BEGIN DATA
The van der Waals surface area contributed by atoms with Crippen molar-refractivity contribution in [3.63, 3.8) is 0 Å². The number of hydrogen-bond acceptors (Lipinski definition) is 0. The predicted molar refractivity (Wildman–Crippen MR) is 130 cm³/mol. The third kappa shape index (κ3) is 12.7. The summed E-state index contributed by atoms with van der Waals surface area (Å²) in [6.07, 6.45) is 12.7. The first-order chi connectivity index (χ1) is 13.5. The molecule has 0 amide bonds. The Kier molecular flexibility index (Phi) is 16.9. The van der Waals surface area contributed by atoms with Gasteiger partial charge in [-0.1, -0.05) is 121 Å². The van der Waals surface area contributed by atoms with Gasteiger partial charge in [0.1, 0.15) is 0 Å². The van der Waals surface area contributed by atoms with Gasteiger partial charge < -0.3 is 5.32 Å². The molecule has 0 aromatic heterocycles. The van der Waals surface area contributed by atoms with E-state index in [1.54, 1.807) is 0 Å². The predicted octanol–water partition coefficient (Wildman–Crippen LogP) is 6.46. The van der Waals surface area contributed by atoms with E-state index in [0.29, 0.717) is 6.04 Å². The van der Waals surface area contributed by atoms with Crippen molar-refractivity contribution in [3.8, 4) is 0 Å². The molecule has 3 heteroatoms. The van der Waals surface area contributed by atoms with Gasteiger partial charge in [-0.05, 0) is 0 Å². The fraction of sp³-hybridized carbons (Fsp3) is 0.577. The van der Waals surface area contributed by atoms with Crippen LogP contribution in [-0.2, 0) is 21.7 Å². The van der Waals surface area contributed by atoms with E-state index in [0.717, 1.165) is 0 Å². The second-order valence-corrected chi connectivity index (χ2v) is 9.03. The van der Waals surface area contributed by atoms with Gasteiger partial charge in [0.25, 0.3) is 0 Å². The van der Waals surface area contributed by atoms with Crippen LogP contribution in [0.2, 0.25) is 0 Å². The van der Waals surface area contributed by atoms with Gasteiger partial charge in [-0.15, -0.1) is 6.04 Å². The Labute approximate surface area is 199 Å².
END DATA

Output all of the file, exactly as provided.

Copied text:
The van der Waals surface area contributed by atoms with Crippen molar-refractivity contribution in [3.63, 3.8) is 0 Å². The number of hydrogen-bond acceptors (Lipinski definition) is 0. The predicted molar refractivity (Wildman–Crippen MR) is 130 cm³/mol. The third kappa shape index (κ3) is 12.7. The summed E-state index contributed by atoms with van der Waals surface area (Å²) in [6.07, 6.45) is 12.7. The first-order chi connectivity index (χ1) is 13.5. The molecule has 0 amide bonds. The Kier molecular flexibility index (Phi) is 16.9. The van der Waals surface area contributed by atoms with Gasteiger partial charge in [-0.1, -0.05) is 121 Å². The van der Waals surface area contributed by atoms with Gasteiger partial charge in [0.1, 0.15) is 0 Å². The van der Waals surface area contributed by atoms with Gasteiger partial charge < -0.3 is 5.32 Å². The molecule has 0 aromatic heterocycles. The van der Waals surface area contributed by atoms with E-state index in [1.54, 1.807) is 0 Å². The predicted octanol–water partition coefficient (Wildman–Crippen LogP) is 6.46. The van der Waals surface area contributed by atoms with E-state index in [0.29, 0.717) is 6.04 Å². The van der Waals surface area contributed by atoms with Crippen molar-refractivity contribution in [3.8, 4) is 0 Å². The molecule has 3 heteroatoms. The van der Waals surface area contributed by atoms with Gasteiger partial charge in [-0.05, 0) is 0 Å². The fraction of sp³-hybridized carbons (Fsp3) is 0.577. The van der Waals surface area contributed by atoms with Crippen LogP contribution in [-0.2, 0) is 21.7 Å². The van der Waals surface area contributed by atoms with E-state index in [0.717, 1.165) is 0 Å². The second-order valence-corrected chi connectivity index (χ2v) is 9.03. The van der Waals surface area contributed by atoms with Gasteiger partial charge in [0.25, 0.3) is 0 Å². The van der Waals surface area contributed by atoms with Crippen LogP contribution in [0.2, 0.25) is 0 Å². The van der Waals surface area contributed by atoms with Gasteiger partial charge in [-0.15, -0.1) is 6.04 Å². The Labute approximate surface area is 199 Å².